Difficulty: Easy
Estimated Time: 10min

The central concept of any CI/CD system is to run tasks, which are the focus of this scenario where we will break down the configuration of tasks.

Concourse provides an easy way to run tasks directly from the command line. This helps you ensure tasks run as expected in your target build environment.

Tasks utlimately are run from within pipeline jobs which we will cover in the pipelines scenario.

Basic concourse and client configuration have been initiated as part of this introduction and should be ready for you to use soon.

In this scenario we've learned the core configuration of tasks in Concourse as well as how to run individual tasks from our command line client.

Next we will learn how to define pipelines to run multiple tasks.

Understanding Tasks

Step 1 of 4

Running Tasks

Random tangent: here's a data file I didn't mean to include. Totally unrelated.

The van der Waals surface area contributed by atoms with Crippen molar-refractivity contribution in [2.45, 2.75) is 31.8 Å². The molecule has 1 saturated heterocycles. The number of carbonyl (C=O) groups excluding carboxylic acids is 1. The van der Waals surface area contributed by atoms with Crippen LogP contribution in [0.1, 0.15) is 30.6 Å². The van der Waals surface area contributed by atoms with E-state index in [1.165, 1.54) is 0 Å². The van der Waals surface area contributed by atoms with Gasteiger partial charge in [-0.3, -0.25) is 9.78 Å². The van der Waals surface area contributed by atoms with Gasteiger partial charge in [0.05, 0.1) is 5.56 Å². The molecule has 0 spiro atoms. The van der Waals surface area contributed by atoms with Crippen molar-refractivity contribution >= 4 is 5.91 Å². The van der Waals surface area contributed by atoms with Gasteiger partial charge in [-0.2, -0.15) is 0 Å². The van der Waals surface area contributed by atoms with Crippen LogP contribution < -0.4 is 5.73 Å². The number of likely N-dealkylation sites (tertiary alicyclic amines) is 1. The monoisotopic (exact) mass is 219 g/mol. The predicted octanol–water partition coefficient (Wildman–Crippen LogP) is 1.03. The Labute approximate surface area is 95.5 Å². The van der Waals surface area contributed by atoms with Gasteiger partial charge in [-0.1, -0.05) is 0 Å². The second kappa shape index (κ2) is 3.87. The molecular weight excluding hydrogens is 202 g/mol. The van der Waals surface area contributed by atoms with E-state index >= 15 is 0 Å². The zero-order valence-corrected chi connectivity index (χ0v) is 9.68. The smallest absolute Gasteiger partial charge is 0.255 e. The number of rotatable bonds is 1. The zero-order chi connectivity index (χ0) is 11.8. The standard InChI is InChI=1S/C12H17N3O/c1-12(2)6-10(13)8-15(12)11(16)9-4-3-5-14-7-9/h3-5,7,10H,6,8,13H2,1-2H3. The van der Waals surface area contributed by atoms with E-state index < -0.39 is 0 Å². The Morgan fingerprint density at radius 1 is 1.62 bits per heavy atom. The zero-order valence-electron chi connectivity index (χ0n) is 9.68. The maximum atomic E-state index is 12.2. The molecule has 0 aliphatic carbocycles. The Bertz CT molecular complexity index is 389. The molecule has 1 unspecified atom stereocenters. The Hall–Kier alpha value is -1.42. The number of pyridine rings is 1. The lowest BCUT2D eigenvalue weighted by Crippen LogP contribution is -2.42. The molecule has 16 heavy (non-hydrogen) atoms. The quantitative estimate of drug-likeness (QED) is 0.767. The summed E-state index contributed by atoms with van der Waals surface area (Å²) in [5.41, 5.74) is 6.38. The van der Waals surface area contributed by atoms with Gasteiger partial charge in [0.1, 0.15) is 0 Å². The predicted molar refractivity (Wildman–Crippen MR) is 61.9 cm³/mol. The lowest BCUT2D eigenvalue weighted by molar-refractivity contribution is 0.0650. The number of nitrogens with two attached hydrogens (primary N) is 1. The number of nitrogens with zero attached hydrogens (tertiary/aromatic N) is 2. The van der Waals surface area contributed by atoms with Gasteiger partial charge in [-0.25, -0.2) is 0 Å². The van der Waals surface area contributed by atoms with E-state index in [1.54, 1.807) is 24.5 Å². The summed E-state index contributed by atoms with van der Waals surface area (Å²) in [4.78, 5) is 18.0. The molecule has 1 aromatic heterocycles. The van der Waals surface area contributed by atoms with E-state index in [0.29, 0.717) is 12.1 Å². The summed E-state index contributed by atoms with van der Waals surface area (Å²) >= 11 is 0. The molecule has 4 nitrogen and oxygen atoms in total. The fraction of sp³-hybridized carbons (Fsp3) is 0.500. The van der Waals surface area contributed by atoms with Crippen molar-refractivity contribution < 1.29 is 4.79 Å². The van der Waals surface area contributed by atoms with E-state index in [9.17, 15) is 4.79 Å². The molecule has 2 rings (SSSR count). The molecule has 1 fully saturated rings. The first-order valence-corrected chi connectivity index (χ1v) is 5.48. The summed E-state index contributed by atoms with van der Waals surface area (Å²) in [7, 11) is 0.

Every task in Concourse runs within a "container" (as best available on the target platform).

The task_hello_world.yml (click to open) configuration defines a task for the linux platform which uses the busybox container image to provide the filesystem and dependencies for the task (busybox being a minimal linux distribution of only 4Mb).

When executed, you will see it downloading this busybox Docker image. It will only need to download this base image once; though will recheck every time that the concourse worker running the task has the latest busybox image available prior to executing the task.

As soon as your local concourse instance is online, run task_hello_world.yml directly from the command line with the following fly command:

fly -t tutorial execute -c task_hello_world.yml

The task will run the command echo hello world within the busybox container.

Notice that consecutive runs of the task configurations using the same busybox image execute faster

fly -t tutorial execute -c task_hello_world.yml

Review the execution of these one-off task using the builds (alias bs) command:

fly -t tutorial bs

Fetch the output of a particular build using the watch (alias w) command:

fly -t tutorial w -b 1

We will dive deeper into the configuration of a task next.